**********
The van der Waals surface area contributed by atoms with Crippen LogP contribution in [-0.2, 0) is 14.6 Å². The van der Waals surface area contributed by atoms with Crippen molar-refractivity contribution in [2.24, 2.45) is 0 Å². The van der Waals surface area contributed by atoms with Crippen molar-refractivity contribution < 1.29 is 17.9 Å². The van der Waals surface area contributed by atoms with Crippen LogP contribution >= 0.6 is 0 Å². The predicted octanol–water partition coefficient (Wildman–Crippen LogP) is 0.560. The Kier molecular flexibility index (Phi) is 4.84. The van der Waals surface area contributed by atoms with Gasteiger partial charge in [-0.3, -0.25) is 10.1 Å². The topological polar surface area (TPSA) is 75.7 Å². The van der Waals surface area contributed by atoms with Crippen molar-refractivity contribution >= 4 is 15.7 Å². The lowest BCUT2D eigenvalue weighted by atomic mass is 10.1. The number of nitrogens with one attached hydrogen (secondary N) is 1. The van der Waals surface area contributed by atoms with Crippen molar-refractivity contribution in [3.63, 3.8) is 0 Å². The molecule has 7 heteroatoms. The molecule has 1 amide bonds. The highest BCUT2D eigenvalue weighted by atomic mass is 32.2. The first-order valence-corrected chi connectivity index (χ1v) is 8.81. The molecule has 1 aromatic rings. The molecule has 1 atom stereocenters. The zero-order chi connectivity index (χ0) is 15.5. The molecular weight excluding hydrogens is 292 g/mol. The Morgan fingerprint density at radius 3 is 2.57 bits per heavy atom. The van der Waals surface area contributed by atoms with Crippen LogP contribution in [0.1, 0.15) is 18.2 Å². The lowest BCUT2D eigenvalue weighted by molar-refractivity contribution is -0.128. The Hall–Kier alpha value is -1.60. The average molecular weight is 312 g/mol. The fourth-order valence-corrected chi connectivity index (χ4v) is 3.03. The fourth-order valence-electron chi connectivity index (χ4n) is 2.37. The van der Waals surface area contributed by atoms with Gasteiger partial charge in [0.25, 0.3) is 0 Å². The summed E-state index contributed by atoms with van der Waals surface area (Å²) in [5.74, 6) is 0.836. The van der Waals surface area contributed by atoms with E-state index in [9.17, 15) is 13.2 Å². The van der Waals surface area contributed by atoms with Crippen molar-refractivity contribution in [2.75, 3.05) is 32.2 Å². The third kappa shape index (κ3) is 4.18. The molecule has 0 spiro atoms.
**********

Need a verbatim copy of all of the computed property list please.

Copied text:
The van der Waals surface area contributed by atoms with Crippen LogP contribution in [-0.2, 0) is 14.6 Å². The van der Waals surface area contributed by atoms with Crippen molar-refractivity contribution in [2.24, 2.45) is 0 Å². The van der Waals surface area contributed by atoms with Crippen molar-refractivity contribution < 1.29 is 17.9 Å². The van der Waals surface area contributed by atoms with Crippen LogP contribution >= 0.6 is 0 Å². The predicted octanol–water partition coefficient (Wildman–Crippen LogP) is 0.560. The Kier molecular flexibility index (Phi) is 4.84. The van der Waals surface area contributed by atoms with Gasteiger partial charge in [-0.3, -0.25) is 10.1 Å². The topological polar surface area (TPSA) is 75.7 Å². The van der Waals surface area contributed by atoms with Crippen molar-refractivity contribution >= 4 is 15.7 Å². The lowest BCUT2D eigenvalue weighted by atomic mass is 10.1. The number of nitrogens with one attached hydrogen (secondary N) is 1. The van der Waals surface area contributed by atoms with Crippen molar-refractivity contribution in [3.63, 3.8) is 0 Å². The molecule has 7 heteroatoms. The molecule has 1 amide bonds. The highest BCUT2D eigenvalue weighted by atomic mass is 32.2. The first-order valence-corrected chi connectivity index (χ1v) is 8.81. The molecule has 1 aromatic rings. The molecule has 1 atom stereocenters. The zero-order chi connectivity index (χ0) is 15.5. The molecular weight excluding hydrogens is 292 g/mol. The Morgan fingerprint density at radius 3 is 2.57 bits per heavy atom. The van der Waals surface area contributed by atoms with Crippen LogP contribution in [0.1, 0.15) is 18.2 Å². The lowest BCUT2D eigenvalue weighted by molar-refractivity contribution is -0.128. The Hall–Kier alpha value is -1.60. The average molecular weight is 312 g/mol. The fourth-order valence-corrected chi connectivity index (χ4v) is 3.03. The fourth-order valence-electron chi connectivity index (χ4n) is 2.37. The van der Waals surface area contributed by atoms with Gasteiger partial charge in [0.25, 0.3) is 0 Å². The summed E-state index contributed by atoms with van der Waals surface area (Å²) in [5.74, 6) is 0.836. The van der Waals surface area contributed by atoms with E-state index in [9.17, 15) is 13.2 Å². The van der Waals surface area contributed by atoms with Crippen molar-refractivity contribution in [2.75, 3.05) is 32.2 Å². The third kappa shape index (κ3) is 4.18. The molecule has 0 spiro atoms.